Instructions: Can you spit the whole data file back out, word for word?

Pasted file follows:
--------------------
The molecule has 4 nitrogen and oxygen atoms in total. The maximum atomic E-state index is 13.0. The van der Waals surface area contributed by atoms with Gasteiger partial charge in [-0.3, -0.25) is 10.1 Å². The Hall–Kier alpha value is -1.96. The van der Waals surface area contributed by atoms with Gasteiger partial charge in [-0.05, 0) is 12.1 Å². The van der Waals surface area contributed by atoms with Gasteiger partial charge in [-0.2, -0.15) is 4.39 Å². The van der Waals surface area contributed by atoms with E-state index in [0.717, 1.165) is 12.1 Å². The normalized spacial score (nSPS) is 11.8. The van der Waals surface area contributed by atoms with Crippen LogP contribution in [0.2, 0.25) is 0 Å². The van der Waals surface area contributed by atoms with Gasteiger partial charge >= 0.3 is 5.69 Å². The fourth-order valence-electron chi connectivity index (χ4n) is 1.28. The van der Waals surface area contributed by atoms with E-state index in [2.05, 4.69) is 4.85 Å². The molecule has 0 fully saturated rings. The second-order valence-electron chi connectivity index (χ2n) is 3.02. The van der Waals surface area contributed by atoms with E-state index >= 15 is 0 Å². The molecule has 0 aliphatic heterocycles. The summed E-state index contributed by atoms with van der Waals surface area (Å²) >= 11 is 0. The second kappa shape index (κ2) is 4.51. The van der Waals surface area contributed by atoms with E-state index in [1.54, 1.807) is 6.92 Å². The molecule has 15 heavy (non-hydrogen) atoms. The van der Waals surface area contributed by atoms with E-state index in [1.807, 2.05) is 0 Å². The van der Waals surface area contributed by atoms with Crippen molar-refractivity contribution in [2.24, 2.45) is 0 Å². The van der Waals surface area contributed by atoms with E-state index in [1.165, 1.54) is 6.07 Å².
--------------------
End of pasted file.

The molecule has 4 nitrogen and oxygen atoms in total. The maximum atomic E-state index is 13.0. The van der Waals surface area contributed by atoms with Gasteiger partial charge in [-0.3, -0.25) is 10.1 Å². The Hall–Kier alpha value is -1.96. The van der Waals surface area contributed by atoms with Gasteiger partial charge in [-0.05, 0) is 12.1 Å². The van der Waals surface area contributed by atoms with Gasteiger partial charge in [-0.2, -0.15) is 4.39 Å². The van der Waals surface area contributed by atoms with E-state index in [0.717, 1.165) is 12.1 Å². The normalized spacial score (nSPS) is 11.8. The van der Waals surface area contributed by atoms with Crippen LogP contribution in [0.2, 0.25) is 0 Å². The van der Waals surface area contributed by atoms with Gasteiger partial charge >= 0.3 is 5.69 Å². The fourth-order valence-electron chi connectivity index (χ4n) is 1.28. The van der Waals surface area contributed by atoms with E-state index in [2.05, 4.69) is 4.85 Å². The molecule has 0 fully saturated rings. The second-order valence-electron chi connectivity index (χ2n) is 3.02. The van der Waals surface area contributed by atoms with E-state index >= 15 is 0 Å². The molecule has 0 aliphatic heterocycles. The summed E-state index contributed by atoms with van der Waals surface area (Å²) >= 11 is 0. The second kappa shape index (κ2) is 4.51. The van der Waals surface area contributed by atoms with E-state index in [1.54, 1.807) is 6.92 Å². The molecule has 15 heavy (non-hydrogen) atoms. The van der Waals surface area contributed by atoms with E-state index in [1.807, 2.05) is 0 Å². The van der Waals surface area contributed by atoms with Crippen molar-refractivity contribution in [2.24, 2.45) is 0 Å². The van der Waals surface area contributed by atoms with E-state index in [1.165, 1.54) is 6.07 Å².